I’m merely scratching the surface when discussing this season’s major plot points, but to move ahead a bit, I want to touch upon Princess Carolyn’s heartbreaking story arc. Ready to start a family with her boyfriend, a mouse named Ralph Stilton, who’s seemingly perfect for her despite his cat-hating family, she sadly winds up suffering through five miscarriages. However, it seems as if everything will turn out okay in the end, since the episode, “Ruthie,” features a framing device set in the future in which Princess Carolyn’s great-great-great-granddaughter gives a presentation about her ancestry. In the present, with her professional life unraveling and the loss of yet another baby, she breaks up with Ralph, and we finally learn through a conversation with BoJack that when she’s feeling low, she sometimes likes to imagine that scenario with her great-great-great-granddaughter, proving it was never real in the first place—one of the most tragic reveals not only this season but of the entire series. As I discussed in my original post about this show, it’s one of the things BoJack Horseman does best: subvert audience expectations.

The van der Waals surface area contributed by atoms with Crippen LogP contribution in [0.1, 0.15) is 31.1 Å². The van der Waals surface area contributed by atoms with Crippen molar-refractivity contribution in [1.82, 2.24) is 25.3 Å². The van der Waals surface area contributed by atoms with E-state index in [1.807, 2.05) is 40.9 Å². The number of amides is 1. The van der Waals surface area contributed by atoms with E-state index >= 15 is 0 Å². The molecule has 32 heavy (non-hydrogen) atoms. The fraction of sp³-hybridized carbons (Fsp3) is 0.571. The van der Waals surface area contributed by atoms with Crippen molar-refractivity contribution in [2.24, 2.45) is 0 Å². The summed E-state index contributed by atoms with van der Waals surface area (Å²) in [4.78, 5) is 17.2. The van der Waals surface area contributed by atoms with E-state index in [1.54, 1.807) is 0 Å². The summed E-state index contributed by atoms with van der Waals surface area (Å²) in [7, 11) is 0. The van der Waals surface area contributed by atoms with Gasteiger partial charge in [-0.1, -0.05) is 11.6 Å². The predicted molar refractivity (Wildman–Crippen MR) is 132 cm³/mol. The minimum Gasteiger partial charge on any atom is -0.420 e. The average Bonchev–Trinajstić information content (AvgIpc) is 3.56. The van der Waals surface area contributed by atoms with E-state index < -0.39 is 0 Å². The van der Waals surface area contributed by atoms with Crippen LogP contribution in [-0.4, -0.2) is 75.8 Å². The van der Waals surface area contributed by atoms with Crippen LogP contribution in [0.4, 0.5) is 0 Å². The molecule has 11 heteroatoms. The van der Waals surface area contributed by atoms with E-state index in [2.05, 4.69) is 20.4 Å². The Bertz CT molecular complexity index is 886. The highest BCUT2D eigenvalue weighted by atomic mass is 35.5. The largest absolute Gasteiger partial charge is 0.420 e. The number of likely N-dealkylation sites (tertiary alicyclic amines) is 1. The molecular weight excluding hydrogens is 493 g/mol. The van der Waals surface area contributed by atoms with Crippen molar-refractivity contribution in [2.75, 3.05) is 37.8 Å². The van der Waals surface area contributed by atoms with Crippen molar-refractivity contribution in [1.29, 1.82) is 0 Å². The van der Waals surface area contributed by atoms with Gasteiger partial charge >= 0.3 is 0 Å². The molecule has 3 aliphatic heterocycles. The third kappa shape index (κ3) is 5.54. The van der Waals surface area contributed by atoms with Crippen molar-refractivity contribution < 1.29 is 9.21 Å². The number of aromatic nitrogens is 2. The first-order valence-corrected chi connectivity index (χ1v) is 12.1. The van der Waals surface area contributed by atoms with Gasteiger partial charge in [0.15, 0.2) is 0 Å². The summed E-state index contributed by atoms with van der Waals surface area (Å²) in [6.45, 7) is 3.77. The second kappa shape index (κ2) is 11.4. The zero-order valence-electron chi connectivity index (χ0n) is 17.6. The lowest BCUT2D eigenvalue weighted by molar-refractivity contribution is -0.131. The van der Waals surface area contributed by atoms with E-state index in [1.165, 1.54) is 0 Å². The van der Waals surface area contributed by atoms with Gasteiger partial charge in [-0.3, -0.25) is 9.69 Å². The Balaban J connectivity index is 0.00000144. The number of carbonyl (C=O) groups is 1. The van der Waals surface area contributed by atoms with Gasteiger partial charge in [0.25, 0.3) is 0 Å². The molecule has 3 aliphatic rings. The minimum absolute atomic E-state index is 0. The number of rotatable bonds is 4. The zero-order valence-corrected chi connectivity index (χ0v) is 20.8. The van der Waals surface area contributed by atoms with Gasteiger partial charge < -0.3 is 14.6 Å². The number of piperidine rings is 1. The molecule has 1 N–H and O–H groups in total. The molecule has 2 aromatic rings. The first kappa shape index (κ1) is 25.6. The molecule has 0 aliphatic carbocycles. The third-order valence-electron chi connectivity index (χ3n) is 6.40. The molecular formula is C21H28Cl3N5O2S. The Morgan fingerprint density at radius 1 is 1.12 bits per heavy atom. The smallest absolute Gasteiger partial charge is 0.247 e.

Jumping ahead, this season’s penultimate episode, “Time’s Arrow,” is told through a series of flashbacks. I want to pause and point out that there’s a universal understanding among diehard BoJack Horseman fans that the penultimate episode of each season is generally seen as the most soul-crushing. It serves as the climax of the season-long emotional arc, with the season finale serving as the fall-out along with the set up for the next season’s storylines. This season, we get to see the unfortunate destiny of Beatrice’s future when she gets impregnated by an aspiring writer named Butterscotch Horseman and becomes nothing more than a frivolous housewife, playing into her father’s old-fashioned views about a woman’s place in the world which she’d always strived to push against. This is one of the most gripping episodes in terms of its execution as we see the flashbacks unfold through Beatrice’s shaky memories caused by her present-day dementia. Insignificant faces are blank, and backgrounds blur and morph in a starling display that shows off the strength of the show’s animation as a compelling storytelling medium in itself.